Castle Town Dandelion
by Lauren Orsini,
How would you rate episode 10 of
Castle Town Dandelion ?
How would you rate episode 11 of
Castle Town Dandelion ?
Who's ready for a Castle Town Dandelion double-header? This week our patience was rewarded with not only last week's delayed episode 10, but episode 11 too.
By now it's apparent that Castle Town Dandelion is wrapping up. The theme of this week's episodes was resolution. Old wounds were healed and old plots were concluded, all the while proving that these nine main characters are more than their archetypes originally implied and far more dependably entertaining than I ever predicted at the beginning.
Episode ten gave us two stories, each about two of the siblings. In “Search Light's Whereabouts,” Hikari wrestled with the decision to reveal her identity as an idol and her identity as a princess as one and the same, a choice complicated by the fact that her prickly costar, Sachiko, doesn't like royalty. This is also a story about Akane, who serves as the idols' assistant manager in an attempt to meet Sachiko, who she adores. Both Hikari and Akane have the means to get what they want simply by being royalty, but both of them decide to do the work instead to reach their goals. Really, the entire show to this point has set that precedent, given the way the siblings live in an ordinary house instead of a castle. It's what I call the “cute girls being cute” appeal of many Castle Town Dandelion stories. We get to enjoy the characters navigating through life's most mundane lessons. It's pleasant and inoffensive, but it's nothing new.
The second story, translated oddly as “Big Brother Acting Like A Big Bro,” contains more substance. It's about Kanade and the issues she still has about accidentally injuring Shu when they were children. It explains a lot about the mask Kanade wears in public, the way that even her friends find her distant and “unapproachable,” but of course her twin brother knows exactly what's up. Amazingly, the ever composed and smiling Kanade breaks down in public about this—she cares more about what happened with Shu than she does about her chances in the election, and that is deeply significant. Shu turns the tables by saving Kanade and allowing her to finally let go of her guilt. I interpret this scene as Shu demonstrating his virile individuality, showing Kanade that he's not a broken man but somebody who made a choice to save her, just like he did when they were kids. Kanade's complex comes from believing that Shu was a victim, not a participant. This is such an unusual cinematic turn for Castle Town Dandelion, with a scene colored by cool blues and greys, and intense violin music playing in the background. This is a great example of character growth, seeing Kanade face the same problem from a different direction and allowing us to see her in a new light.
If episode ten had its ups and downs, episode eleven was a complete treat the whole way through. The scene opens on the Sakurada siblings watching the election rankings at home—an election that is now only one week away! In the first couple episodes, scenes depicting all of the siblings at once were crowded and confusing. Now, their banter and interactions are easy and enjoyable to watch. By focusing on a few siblings per episode up until this point, we feel that we've really gotten to know and relate to each of them. Now an ensemble episode where everyone has a role isn't stilted, it's fun. It's the perfect backdrop for exploring Akane's most recognizable character trait—her shyness—and getting to the root of it as Hikari asks why Akane came to be so timid. It's the perfect healthy environment to explore this past trauma—surrounded by everyone who loves her. In past episodes, it felt like Akane was being exploited simply to see how she'd react to embarrassing situations. Now the series has achieved redemption for her. Instead of using Akane as a vehicle to produce shy-girl moe, the story is now moving in a direction that respects her as a character and helps her to grow.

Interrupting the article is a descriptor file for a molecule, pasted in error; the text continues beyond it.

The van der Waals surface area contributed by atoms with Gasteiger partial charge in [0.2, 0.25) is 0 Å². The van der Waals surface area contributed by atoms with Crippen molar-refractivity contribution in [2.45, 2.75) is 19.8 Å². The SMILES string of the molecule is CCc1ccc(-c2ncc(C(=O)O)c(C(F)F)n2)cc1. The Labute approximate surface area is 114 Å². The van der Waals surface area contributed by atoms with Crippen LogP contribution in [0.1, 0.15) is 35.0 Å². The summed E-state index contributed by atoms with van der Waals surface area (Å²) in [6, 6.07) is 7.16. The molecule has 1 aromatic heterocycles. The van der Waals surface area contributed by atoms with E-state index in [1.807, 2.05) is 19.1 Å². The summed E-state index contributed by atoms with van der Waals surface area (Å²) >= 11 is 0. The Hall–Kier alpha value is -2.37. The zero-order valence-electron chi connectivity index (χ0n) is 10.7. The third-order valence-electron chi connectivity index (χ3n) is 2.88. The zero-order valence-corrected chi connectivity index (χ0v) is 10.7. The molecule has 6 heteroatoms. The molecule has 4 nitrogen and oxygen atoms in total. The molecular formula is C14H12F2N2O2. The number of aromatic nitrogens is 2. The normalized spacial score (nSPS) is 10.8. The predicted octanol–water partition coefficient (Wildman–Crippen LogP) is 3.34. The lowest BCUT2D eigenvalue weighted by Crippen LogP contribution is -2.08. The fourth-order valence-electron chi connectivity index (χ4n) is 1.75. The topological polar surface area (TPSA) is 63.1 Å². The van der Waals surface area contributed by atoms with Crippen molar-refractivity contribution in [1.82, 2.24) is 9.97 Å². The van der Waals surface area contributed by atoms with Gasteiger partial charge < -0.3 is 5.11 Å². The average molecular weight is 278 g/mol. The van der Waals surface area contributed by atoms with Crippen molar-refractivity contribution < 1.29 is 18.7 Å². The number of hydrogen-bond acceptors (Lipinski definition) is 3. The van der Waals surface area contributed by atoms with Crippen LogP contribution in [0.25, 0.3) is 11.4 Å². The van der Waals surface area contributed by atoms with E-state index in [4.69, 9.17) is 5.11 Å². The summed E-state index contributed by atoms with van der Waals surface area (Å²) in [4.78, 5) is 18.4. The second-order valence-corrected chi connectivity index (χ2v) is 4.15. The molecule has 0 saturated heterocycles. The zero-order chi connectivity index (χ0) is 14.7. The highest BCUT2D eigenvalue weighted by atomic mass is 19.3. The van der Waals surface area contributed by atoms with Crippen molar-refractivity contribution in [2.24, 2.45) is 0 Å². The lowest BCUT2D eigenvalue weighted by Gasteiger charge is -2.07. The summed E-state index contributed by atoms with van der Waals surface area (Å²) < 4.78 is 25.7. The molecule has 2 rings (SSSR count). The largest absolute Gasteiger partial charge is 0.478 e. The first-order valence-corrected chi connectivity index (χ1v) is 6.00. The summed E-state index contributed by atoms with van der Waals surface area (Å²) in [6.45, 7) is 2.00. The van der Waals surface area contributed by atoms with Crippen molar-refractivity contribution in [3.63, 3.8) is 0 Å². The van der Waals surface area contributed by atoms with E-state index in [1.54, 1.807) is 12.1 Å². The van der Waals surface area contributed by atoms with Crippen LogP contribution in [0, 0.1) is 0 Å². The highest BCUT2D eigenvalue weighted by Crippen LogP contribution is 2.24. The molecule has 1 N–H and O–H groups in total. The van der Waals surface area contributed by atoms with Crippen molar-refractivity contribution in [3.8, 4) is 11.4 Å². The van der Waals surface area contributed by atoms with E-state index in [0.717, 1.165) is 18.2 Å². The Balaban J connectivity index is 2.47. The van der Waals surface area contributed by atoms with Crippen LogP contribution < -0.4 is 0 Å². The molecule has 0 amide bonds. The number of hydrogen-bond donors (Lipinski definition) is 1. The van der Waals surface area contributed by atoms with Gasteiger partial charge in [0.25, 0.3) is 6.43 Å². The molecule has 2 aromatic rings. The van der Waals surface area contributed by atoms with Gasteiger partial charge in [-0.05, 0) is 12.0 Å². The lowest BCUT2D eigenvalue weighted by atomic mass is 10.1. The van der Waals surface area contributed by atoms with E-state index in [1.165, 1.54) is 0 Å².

Nearly every character has grown past their archetype by now. Aoi is the “big sister” type, but also vulnerable and troubled by her powers. Kanade is gentler now, since resolving things with Shu. Now that Akane isn't shy all the time, we get to see her dorky, silly side, which is much more entertaining! (This is especially true in a Home Alone-style recap of Akane's crime-fighting escapades as a child.) Still, the true potential of the Sakurada siblings isn't unlocked until Dad hurts his back and becomes unable to perform his kingly duties. Fortunately, he has nine super-powered children who can fill in for him. “They've all become so dependable,” the King observes. Yes, both as children and as interesting characters too. Scenes that involve all the siblings feel comfortable and casual at once now. It feels like we're sitting on the couch with them and being welcomed into this warm and supportive family.
There's one episode remaining, and the election is right around the corner. Now that we've watched these characters change and grow and care for one another, I no longer have a favorite to be the election winner. What's important to me now is not who wins, but watching how these newly familiar and increasingly likable characters react to the results.
Castle Town Dandelion is currently streaming on Funimation.
Lauren writes about anime and journalism at Otaku Journalist.
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